Based on the samples and frequency in which they appeared (or did not appear) in the students' notebooks, I designed a sequence of mini-lessons to highlight lesser seen methods of generating ideas. This allowed me to influence students more directly and facilitate guided practice, exposing students to more available options for bringing about writing. 

Plenty of "what ifs" to explore
Over the last two weeks, pages of brand-new composition notebooks have become collections of

  • sketches, drawings, and diagrams
  • lists (related to firsts, lasts, people, places, objects, emotions)
  • maps of familiar places
  • questions and wonders
  • three-column lists (borrowed from a Jo Knowles' writing talk).

Not all students tried all of the strategies modeled during the independent portion of the workshop. I decided that was ok for this particular unit, especially since my primary goal was to help students get in touch with their inner writer-voice. An attempt at each was all I required, and the workshop practice qualified as making an attempt.

Left: Map of a familiar place;
Right: List making with firsts, lasts, etc.
In the tail-end of this unit, I've been conferencing with students to listen to their preferred strategies and what writing they have unearthed from within. Many have been joyful and proud in sharing the different "possibilities" in their notebooks. Even my most reluctant writers have been able to name something they tried that felt like it was working. 

In the first month of school, this group of students has produced more writing than the previous years' classes. Sure, there is never a pure study, and I know there are all kinds of variables at play, but easing up on the pressure of expectations and validating students' effort and imperfection seems to have resulted in volume writing and improved engagement. My deliberate decision to coax out the writer within has reinforced the idea that all students can write, and every written attempt has value.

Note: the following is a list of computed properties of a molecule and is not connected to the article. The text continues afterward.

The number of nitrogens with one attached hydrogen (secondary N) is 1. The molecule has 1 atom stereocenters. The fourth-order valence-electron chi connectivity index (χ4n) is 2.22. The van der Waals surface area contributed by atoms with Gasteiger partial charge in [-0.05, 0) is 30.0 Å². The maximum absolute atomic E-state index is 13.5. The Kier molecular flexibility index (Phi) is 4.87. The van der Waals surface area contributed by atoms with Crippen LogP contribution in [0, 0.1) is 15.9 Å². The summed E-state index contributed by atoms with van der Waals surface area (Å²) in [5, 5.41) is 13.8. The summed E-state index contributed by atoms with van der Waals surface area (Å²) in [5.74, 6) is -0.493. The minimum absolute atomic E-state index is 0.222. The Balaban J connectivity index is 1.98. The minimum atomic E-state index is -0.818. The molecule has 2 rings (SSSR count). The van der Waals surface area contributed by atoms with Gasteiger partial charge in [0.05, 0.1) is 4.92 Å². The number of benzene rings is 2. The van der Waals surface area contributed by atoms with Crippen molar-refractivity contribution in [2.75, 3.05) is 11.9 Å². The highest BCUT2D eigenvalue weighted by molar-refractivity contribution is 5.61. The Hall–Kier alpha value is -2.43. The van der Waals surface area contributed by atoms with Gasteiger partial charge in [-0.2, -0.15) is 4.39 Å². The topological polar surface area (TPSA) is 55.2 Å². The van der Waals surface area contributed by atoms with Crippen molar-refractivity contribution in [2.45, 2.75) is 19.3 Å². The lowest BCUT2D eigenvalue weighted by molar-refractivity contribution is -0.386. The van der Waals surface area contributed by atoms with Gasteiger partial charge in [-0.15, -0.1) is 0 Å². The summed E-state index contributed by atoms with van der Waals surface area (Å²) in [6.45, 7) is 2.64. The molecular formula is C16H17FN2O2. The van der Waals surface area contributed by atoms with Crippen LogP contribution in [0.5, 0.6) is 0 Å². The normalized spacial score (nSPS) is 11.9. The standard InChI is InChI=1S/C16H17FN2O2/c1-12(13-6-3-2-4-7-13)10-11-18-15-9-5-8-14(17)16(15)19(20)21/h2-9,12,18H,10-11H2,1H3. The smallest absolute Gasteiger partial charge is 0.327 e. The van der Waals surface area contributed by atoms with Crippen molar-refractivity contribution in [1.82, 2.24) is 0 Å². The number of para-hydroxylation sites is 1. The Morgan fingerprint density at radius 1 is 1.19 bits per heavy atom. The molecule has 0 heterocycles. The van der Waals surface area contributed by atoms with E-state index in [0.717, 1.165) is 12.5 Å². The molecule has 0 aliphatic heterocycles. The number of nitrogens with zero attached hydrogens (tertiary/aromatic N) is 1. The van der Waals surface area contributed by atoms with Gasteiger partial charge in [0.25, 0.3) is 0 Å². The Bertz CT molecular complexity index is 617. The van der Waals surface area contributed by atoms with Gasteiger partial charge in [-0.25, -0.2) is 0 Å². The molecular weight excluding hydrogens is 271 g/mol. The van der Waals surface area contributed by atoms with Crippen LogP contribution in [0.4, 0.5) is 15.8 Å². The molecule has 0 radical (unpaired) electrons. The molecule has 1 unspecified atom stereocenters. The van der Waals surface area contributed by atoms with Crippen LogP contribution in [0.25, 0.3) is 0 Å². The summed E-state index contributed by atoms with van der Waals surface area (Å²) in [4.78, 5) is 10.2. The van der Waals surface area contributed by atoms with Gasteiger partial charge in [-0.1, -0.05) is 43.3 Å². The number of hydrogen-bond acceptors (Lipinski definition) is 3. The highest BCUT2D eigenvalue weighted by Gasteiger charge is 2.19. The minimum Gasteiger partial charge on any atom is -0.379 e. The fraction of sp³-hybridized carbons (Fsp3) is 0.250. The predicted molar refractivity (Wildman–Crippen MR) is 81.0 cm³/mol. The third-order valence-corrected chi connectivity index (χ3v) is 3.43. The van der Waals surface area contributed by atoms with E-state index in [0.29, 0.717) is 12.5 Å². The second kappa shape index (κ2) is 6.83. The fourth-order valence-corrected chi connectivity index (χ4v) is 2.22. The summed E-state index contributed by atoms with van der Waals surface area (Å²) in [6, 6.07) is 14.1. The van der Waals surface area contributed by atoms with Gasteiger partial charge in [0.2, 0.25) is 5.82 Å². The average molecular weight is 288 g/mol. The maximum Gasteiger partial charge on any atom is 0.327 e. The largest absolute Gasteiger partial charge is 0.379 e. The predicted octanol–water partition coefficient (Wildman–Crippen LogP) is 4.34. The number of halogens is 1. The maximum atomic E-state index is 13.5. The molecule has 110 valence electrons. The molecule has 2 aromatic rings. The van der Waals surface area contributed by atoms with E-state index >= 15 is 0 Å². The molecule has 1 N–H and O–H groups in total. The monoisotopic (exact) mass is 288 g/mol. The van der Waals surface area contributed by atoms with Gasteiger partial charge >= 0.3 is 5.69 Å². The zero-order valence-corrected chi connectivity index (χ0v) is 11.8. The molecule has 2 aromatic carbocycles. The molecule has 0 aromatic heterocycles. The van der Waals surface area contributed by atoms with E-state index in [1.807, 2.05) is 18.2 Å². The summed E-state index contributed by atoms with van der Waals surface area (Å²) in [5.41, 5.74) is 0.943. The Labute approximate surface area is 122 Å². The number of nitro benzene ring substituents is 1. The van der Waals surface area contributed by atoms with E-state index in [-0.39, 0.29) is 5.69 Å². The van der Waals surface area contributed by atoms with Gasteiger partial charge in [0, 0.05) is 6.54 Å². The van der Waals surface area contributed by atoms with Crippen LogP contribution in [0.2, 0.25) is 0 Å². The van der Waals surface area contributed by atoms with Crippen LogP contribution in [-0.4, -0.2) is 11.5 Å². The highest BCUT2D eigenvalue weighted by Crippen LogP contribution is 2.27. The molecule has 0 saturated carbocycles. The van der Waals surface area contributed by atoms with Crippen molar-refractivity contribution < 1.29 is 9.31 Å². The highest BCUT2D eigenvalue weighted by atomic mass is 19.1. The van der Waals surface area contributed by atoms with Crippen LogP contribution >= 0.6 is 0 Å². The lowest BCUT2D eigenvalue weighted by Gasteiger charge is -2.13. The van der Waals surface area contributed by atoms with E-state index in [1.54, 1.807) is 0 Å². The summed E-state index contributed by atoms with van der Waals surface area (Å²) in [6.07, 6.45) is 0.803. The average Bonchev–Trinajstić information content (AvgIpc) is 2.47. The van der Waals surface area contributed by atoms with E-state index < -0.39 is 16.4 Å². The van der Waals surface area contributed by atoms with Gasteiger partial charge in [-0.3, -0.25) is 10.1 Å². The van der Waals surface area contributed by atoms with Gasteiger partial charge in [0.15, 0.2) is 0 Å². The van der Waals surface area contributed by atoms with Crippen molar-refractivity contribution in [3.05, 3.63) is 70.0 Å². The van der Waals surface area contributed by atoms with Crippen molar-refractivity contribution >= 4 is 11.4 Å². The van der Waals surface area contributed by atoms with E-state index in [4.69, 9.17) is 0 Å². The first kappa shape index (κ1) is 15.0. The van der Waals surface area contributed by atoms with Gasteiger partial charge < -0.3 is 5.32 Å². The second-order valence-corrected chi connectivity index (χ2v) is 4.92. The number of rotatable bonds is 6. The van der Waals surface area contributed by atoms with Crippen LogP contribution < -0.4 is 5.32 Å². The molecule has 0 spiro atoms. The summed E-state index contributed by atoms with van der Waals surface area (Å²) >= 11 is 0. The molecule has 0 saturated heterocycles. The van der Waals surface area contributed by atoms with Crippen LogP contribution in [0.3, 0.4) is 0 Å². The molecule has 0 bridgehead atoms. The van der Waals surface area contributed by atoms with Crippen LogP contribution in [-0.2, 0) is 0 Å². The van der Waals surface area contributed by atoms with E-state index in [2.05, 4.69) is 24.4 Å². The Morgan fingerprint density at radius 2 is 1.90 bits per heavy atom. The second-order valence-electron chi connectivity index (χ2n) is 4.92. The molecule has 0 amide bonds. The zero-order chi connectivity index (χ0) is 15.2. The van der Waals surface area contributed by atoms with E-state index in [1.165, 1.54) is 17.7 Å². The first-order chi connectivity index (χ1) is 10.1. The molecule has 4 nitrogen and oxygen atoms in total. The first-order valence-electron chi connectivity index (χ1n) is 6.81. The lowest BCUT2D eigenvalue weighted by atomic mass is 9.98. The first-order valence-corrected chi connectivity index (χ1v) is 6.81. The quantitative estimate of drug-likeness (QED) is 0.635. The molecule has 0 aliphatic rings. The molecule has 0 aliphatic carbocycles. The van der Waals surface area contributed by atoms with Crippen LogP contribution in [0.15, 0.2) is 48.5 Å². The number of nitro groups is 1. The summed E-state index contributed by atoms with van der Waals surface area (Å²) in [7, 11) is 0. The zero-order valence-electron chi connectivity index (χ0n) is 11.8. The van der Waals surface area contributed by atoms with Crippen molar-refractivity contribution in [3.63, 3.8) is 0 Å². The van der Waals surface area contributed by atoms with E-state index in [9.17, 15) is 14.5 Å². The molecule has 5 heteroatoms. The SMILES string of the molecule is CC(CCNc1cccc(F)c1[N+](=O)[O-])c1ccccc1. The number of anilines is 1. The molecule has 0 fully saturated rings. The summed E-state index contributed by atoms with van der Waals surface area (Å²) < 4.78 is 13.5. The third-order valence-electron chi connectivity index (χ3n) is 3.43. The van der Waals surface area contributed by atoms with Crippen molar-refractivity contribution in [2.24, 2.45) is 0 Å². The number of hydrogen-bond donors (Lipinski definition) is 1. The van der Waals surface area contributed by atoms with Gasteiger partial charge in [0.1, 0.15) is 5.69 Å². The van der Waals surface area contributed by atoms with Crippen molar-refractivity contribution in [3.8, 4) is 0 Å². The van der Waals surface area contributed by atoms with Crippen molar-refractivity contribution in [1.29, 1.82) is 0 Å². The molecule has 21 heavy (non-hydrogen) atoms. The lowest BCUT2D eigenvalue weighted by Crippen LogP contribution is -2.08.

What are some alternative strategies for generating writing that you model/facilitate for students?

Monday, September 22, 2014

It's Monday, What Are You Reading? (9.22.14)

Every Monday bloggers all over the web participate in an effort to share books we have read and what we are excited about digging into. Thanks to Jen at Teach Mentor Texts and Kellee & Ricki at Unleashing Readers for hosting us all!

What I Read this Week:

Greenglass House, by Kate Milford
(Clarion Books, August 26, 2014, ARC courtesy of NetGalley)
     Milo lives with his adoptive parents in the Greenglass House, an inn with history of sheltering runners. The Christmas vacation has just begun, but Milo soon finds his intended plans of relaxation and time with his parents will be put off as several unexpected traveling guests arrive one after the other. The cast of visiting characters are peculiar and interesting to Milo, especially when the there are thefts in the house. Milo and his newfound friend Meddy take up the charge to solve the mystery through assumed roles of a role-playing game.
     I was interested and intrigued through the book, mentally working alongside Milo and Meddy to string together hints or clues planted by Kate Milford to help the reader solve the mystery, too. Still, a significant twist snuck up upon me giving me that sort of a jolt that made me appreciate the story even more. Typically not a mystery-reader, the Greenglass House won me over, and I suspect many students will be happy to jump into the book to keep company with Milo and Meddy, if they are sophisticated enough readers to keep track of the many characters and details.

A Million Ways Home, by Dianna Dorisi Winget
(Scholastic Press, August 26, 2014, ARC courtesy of NetGalley)
     Although Poppy has only escaped from the children's home to find her grandmother--her guardian--at the nursing home and ensure she is being cared for, Poppy lands herself in a heap of trouble as the only eye-witness to a robbery and murder at a gas station. Poppy enters the protective care of the detective and his mother and experiences what it is like to have someone genuinely care for you, about you. Poppy breaks through the tough exterior of Lizzie, another pre-teen with a reputation for questionable decisions, and she succeeds in training a dog with a track record for impulsive, dangerous behaviors. Poppy's help is necessary to closing the case on the robbery/murder, but can she do that with the looming fear of returning to the children's home and life without the warmth of others?